3 cheers for average Joe

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3 cheers for average Joe


“Having one drink...having another drink...counting the number of drinks by pulling off flower petals ...,” sang Songgang in this drinking song. Li Bai, who called himself a “god devoted to liquor,” sang in his own drinking song, “From ancient times, sages are long forgotten, but the drinker leaves his mark in history.” Traditionally, good drinkers have been regarded with admiration.
People drink to enjoy a social setting; drink with the intent of becoming inebriated; and drink to become “supernatural.” However, complaints about society simmer beneath these spoken reasons as shown in the novel “A Society that Urges Drinking,” by Hyeon Jin-geon. Songgang’s longing for the king while in exile, and Li Bai’s misery after being expelled from his post by Gao Lishi underlie their works. During the Xia Dynasty, King Yu’s daughter discovered the way to make wine. King Yu would fall asleep after becoming intoxicated with the taste and aroma of his daughter’s wine, and eventually refused to drink saying, “Since it is so delicious, we must be wary that someone will ruin the country because of it” (from “Record of the Warring States” and “Stories of Chinese History” by Kim Hui-yeong). As he foretold, hundreds of years later, the last king of the Xia Dynasty, King Jie, ruined the country by holding frequent feasts.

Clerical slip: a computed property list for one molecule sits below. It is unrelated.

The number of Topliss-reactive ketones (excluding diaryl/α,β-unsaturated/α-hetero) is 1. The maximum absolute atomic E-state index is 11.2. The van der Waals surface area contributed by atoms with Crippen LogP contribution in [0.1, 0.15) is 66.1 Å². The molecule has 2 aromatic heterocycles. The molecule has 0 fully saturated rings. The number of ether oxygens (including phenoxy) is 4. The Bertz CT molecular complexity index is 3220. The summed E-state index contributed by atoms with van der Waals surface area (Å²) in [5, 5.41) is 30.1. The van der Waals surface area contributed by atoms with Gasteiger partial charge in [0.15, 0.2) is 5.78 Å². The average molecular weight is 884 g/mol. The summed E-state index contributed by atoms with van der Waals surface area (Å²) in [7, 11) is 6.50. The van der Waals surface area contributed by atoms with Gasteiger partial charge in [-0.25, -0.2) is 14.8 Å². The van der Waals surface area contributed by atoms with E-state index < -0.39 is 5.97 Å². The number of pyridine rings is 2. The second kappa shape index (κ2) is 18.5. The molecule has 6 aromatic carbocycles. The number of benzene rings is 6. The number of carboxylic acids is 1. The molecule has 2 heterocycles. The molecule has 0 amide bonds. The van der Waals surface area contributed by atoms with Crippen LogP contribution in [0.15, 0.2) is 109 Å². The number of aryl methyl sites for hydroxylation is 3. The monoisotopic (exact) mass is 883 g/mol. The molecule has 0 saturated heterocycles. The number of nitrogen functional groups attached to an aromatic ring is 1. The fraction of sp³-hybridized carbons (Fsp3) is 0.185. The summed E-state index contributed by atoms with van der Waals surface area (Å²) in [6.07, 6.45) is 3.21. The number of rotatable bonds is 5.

The first scientific evidence of wine was uncovered at the Jiahu excavation site in China in 2004. They discovered traces of rice, honey and fruit fermented in Neolithic jugs that dated back to 7,000 B.C. They also discovered traces of wine in jugs dating back to 5400 B.C. in the northern part of Iran. The history of wine in our country is long, as well: Haemosu -- the son of the god of heaven -- intoxicated Yuhwa, who was the daughter of the water deity, Habaek, which led to the birth of Jumong, and Baekje’s Susubori (brewer) relayed the technology of making liquor to Japan.
The magistrate of Goesan County, Chungcheong Province, awarded three civil servants who were heavy drinkers a “Drinking Culture Prize” for their efforts in revitalizing the regional economy.
Is urging civil servants to drink the best way they can think of to revitalize the local economy?
In “The Chronicles of the Three Kingdoms,” Liu Bei had Pang Tong govern a small town, but Pang Tong drank everyday and avoided doing any work. He said, “I’m not an average Joe who should be bothered with ruling such a small town.” Instead of rewarding heavy drinkers, they should award hardworking average Joes.

*The writer is an editorial writer of the JoongAng Ilbo.

By Kim Jin-kook [jinkook@joongang.co.kr]
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